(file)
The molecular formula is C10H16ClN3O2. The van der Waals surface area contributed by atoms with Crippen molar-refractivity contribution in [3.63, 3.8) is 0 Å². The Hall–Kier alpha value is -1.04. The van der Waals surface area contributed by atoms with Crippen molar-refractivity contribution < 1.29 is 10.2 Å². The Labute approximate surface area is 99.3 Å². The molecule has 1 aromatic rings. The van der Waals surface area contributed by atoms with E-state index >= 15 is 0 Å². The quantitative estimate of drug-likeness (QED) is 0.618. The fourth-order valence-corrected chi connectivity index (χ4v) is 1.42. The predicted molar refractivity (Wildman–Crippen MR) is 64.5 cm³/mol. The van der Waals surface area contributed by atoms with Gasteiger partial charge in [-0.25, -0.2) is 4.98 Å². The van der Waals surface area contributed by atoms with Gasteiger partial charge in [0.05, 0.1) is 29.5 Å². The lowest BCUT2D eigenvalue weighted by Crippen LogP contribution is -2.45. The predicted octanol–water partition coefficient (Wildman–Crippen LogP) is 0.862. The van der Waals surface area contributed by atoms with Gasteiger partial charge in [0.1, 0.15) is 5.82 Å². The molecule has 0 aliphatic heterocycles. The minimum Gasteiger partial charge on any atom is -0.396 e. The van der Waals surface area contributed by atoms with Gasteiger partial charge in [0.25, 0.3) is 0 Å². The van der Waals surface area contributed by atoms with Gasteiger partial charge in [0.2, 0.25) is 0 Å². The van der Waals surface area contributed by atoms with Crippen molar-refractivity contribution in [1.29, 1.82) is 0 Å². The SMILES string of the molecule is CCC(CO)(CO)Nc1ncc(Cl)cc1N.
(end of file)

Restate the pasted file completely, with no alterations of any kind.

The molecular formula is C10H16ClN3O2. The van der Waals surface area contributed by atoms with Crippen molar-refractivity contribution in [3.63, 3.8) is 0 Å². The Hall–Kier alpha value is -1.04. The van der Waals surface area contributed by atoms with Crippen molar-refractivity contribution < 1.29 is 10.2 Å². The Labute approximate surface area is 99.3 Å². The molecule has 1 aromatic rings. The van der Waals surface area contributed by atoms with E-state index >= 15 is 0 Å². The quantitative estimate of drug-likeness (QED) is 0.618. The fourth-order valence-corrected chi connectivity index (χ4v) is 1.42. The predicted molar refractivity (Wildman–Crippen MR) is 64.5 cm³/mol. The van der Waals surface area contributed by atoms with Gasteiger partial charge in [-0.25, -0.2) is 4.98 Å². The van der Waals surface area contributed by atoms with Gasteiger partial charge in [0.05, 0.1) is 29.5 Å². The lowest BCUT2D eigenvalue weighted by Crippen LogP contribution is -2.45. The predicted octanol–water partition coefficient (Wildman–Crippen LogP) is 0.862. The van der Waals surface area contributed by atoms with Gasteiger partial charge in [0.1, 0.15) is 5.82 Å². The molecule has 0 aliphatic heterocycles. The minimum Gasteiger partial charge on any atom is -0.396 e. The van der Waals surface area contributed by atoms with Gasteiger partial charge in [0.25, 0.3) is 0 Å². The van der Waals surface area contributed by atoms with Gasteiger partial charge in [0.2, 0.25) is 0 Å². The van der Waals surface area contributed by atoms with Crippen molar-refractivity contribution in [1.29, 1.82) is 0 Å². The SMILES string of the molecule is CCC(CO)(CO)Nc1ncc(Cl)cc1N.